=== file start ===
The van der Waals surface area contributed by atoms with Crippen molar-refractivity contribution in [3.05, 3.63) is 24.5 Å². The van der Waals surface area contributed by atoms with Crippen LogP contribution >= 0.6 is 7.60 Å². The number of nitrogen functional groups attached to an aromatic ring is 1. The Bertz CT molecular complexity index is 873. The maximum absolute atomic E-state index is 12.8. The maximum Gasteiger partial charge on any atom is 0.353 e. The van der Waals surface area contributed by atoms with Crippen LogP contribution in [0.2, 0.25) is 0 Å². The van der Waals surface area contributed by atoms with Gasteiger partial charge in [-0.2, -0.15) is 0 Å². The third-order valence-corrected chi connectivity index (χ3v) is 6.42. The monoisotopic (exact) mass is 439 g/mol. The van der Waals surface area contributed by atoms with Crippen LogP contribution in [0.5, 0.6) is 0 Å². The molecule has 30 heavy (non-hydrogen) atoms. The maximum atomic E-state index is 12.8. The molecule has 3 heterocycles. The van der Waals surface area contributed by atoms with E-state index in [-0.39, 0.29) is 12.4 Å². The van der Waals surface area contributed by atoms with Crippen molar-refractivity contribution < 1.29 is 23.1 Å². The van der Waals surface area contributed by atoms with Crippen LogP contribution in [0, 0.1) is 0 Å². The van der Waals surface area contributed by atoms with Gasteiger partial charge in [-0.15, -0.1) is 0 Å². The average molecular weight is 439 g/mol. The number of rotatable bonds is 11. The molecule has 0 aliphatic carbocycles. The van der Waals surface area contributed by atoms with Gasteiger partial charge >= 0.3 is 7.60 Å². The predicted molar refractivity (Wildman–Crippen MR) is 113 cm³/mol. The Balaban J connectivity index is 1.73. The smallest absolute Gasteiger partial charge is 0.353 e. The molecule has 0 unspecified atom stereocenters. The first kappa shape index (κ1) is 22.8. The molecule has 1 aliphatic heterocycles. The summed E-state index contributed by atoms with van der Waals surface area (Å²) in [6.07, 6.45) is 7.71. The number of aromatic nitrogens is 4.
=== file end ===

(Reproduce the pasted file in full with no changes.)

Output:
The van der Waals surface area contributed by atoms with Crippen molar-refractivity contribution in [3.05, 3.63) is 24.5 Å². The van der Waals surface area contributed by atoms with Crippen LogP contribution >= 0.6 is 7.60 Å². The number of nitrogen functional groups attached to an aromatic ring is 1. The Bertz CT molecular complexity index is 873. The maximum absolute atomic E-state index is 12.8. The maximum Gasteiger partial charge on any atom is 0.353 e. The van der Waals surface area contributed by atoms with Crippen LogP contribution in [0.2, 0.25) is 0 Å². The van der Waals surface area contributed by atoms with Gasteiger partial charge in [-0.2, -0.15) is 0 Å². The third-order valence-corrected chi connectivity index (χ3v) is 6.42. The monoisotopic (exact) mass is 439 g/mol. The van der Waals surface area contributed by atoms with Crippen LogP contribution in [0.5, 0.6) is 0 Å². The molecule has 30 heavy (non-hydrogen) atoms. The maximum atomic E-state index is 12.8. The molecule has 3 heterocycles. The van der Waals surface area contributed by atoms with E-state index in [-0.39, 0.29) is 12.4 Å². The van der Waals surface area contributed by atoms with Crippen molar-refractivity contribution < 1.29 is 23.1 Å². The van der Waals surface area contributed by atoms with Crippen LogP contribution in [0, 0.1) is 0 Å². The van der Waals surface area contributed by atoms with Gasteiger partial charge in [-0.15, -0.1) is 0 Å². The average molecular weight is 439 g/mol. The number of rotatable bonds is 11. The molecule has 0 aliphatic carbocycles. The van der Waals surface area contributed by atoms with Gasteiger partial charge >= 0.3 is 7.60 Å². The predicted molar refractivity (Wildman–Crippen MR) is 113 cm³/mol. The Balaban J connectivity index is 1.73. The smallest absolute Gasteiger partial charge is 0.353 e. The molecule has 0 unspecified atom stereocenters. The first kappa shape index (κ1) is 22.8. The molecule has 1 aliphatic heterocycles. The summed E-state index contributed by atoms with van der Waals surface area (Å²) in [6.07, 6.45) is 7.71. The number of aromatic nitrogens is 4.